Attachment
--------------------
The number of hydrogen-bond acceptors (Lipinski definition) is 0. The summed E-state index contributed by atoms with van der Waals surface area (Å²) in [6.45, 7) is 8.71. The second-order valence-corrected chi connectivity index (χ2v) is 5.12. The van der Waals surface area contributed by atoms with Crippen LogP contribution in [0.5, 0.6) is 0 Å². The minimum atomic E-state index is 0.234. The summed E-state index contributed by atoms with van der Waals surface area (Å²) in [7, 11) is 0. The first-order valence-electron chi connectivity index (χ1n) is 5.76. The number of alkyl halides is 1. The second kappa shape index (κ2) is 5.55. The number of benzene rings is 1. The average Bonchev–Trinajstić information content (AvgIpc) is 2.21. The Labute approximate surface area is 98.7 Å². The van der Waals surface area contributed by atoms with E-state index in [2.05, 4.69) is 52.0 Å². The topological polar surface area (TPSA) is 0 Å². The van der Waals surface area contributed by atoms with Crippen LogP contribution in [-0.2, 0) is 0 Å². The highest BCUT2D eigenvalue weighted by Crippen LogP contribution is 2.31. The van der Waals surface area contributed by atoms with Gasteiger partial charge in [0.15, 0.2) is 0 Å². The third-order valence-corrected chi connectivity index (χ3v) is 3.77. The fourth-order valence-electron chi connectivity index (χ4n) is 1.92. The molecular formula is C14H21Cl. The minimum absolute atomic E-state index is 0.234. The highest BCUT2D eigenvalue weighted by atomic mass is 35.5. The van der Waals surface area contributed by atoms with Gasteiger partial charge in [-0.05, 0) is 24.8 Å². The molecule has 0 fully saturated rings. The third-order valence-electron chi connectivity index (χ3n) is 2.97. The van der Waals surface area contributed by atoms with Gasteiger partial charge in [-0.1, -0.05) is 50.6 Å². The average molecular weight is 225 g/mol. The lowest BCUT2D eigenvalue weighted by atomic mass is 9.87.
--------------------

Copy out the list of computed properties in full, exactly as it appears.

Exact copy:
The number of hydrogen-bond acceptors (Lipinski definition) is 0. The summed E-state index contributed by atoms with van der Waals surface area (Å²) in [6.45, 7) is 8.71. The second-order valence-corrected chi connectivity index (χ2v) is 5.12. The van der Waals surface area contributed by atoms with Crippen LogP contribution in [0.5, 0.6) is 0 Å². The minimum atomic E-state index is 0.234. The summed E-state index contributed by atoms with van der Waals surface area (Å²) in [7, 11) is 0. The first-order valence-electron chi connectivity index (χ1n) is 5.76. The number of alkyl halides is 1. The second kappa shape index (κ2) is 5.55. The number of benzene rings is 1. The average Bonchev–Trinajstić information content (AvgIpc) is 2.21. The Labute approximate surface area is 98.7 Å². The van der Waals surface area contributed by atoms with E-state index in [2.05, 4.69) is 52.0 Å². The topological polar surface area (TPSA) is 0 Å². The van der Waals surface area contributed by atoms with Crippen LogP contribution in [-0.2, 0) is 0 Å². The highest BCUT2D eigenvalue weighted by Crippen LogP contribution is 2.31. The van der Waals surface area contributed by atoms with Gasteiger partial charge in [0.15, 0.2) is 0 Å². The third-order valence-corrected chi connectivity index (χ3v) is 3.77. The fourth-order valence-electron chi connectivity index (χ4n) is 1.92. The molecular formula is C14H21Cl. The minimum absolute atomic E-state index is 0.234. The highest BCUT2D eigenvalue weighted by atomic mass is 35.5. The van der Waals surface area contributed by atoms with Gasteiger partial charge in [-0.05, 0) is 24.8 Å². The molecule has 0 fully saturated rings. The third-order valence-electron chi connectivity index (χ3n) is 2.97. The van der Waals surface area contributed by atoms with Gasteiger partial charge in [-0.1, -0.05) is 50.6 Å². The average molecular weight is 225 g/mol. The lowest BCUT2D eigenvalue weighted by atomic mass is 9.87.